Objectives: We now describe the first study evaluating ASD individuals in four of the remaining MBD family members, MBD5, MBD6, SETDB1 (SET domain, bifurcated 1) and SETDB2, and expand our initial screening of patients in the MECP2 gene.
Methods: All sixty-nine coding exons of these five MBD genes were Sanger sequenced in 576 samples (288 ASD individuals, 86 African American and 202 Caucasian, as well as 288 controls of matching ethnicity).
Results: We identified a total of 144 alterations, the vast majority of which were novel (108 variants, 75%). Thirty-four of these alterations appear to result in a change in amino acid sequence, including thirty-one missense variations, two nonsense mutations, and a frameshift predicted to result from a single base pair insertion. In relation to the relatively small coding sequence of MECP2, this gene appears to carry a disproportionately large number of nonsynonymous alterations (10 variants, 29%). Thirty-two of the alterations identified are specific to ASD patients and absent in controls. It also appears that many of the variants are specific to a particular ethnicity, with 34 variants identified only in African Americans and 55 variants solely identified in Caucasians. We are currently sequencing additional family members in order to distinguish whether the variants segregate with disease.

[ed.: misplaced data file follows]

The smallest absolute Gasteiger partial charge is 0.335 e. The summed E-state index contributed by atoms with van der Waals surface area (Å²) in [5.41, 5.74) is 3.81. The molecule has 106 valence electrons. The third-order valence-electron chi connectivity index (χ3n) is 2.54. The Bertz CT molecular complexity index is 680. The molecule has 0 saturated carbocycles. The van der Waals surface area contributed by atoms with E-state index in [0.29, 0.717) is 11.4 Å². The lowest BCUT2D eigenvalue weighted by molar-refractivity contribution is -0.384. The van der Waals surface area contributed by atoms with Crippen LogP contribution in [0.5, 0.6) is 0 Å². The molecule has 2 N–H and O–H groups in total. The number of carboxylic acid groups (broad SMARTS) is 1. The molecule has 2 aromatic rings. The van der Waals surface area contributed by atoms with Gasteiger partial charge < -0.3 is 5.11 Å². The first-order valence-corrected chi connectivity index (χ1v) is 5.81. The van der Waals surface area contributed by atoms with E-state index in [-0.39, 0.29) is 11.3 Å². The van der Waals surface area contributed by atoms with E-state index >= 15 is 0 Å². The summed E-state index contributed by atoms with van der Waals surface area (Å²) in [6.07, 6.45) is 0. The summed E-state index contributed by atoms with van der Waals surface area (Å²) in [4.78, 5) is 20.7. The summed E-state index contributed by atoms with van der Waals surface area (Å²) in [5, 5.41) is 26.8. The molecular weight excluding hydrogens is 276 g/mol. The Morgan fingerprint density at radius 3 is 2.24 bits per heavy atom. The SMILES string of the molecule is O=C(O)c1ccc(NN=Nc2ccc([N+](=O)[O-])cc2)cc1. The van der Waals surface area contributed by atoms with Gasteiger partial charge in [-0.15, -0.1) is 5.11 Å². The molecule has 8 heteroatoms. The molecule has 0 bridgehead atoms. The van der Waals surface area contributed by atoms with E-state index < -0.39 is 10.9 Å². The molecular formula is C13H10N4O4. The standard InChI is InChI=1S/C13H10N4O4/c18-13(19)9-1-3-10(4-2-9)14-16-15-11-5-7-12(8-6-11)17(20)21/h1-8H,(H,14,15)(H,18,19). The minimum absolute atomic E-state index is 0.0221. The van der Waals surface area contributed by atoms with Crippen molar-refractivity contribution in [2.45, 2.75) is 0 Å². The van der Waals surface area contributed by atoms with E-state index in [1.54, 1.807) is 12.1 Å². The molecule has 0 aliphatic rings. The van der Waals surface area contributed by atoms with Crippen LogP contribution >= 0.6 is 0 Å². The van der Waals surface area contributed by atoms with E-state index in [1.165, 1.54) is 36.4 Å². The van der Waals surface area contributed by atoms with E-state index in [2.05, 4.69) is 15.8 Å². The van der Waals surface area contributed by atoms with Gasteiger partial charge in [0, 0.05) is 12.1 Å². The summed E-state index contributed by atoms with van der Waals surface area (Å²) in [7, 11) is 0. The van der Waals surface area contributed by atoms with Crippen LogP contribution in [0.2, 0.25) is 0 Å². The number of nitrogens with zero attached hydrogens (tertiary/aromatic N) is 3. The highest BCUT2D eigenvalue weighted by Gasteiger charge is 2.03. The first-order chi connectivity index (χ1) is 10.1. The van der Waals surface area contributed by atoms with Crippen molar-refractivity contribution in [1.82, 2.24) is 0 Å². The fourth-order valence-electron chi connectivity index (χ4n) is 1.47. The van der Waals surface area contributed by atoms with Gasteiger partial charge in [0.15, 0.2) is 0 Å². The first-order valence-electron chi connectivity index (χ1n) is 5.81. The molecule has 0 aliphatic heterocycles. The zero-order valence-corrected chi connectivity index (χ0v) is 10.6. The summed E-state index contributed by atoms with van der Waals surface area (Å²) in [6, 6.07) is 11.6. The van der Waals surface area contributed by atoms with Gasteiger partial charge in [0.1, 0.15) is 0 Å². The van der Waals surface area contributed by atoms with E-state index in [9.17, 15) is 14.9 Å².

Conclusions: From our studies, we demonstrate that the MBD gene family may play a larger role in rare and private genetic causes of autism than was initially believed.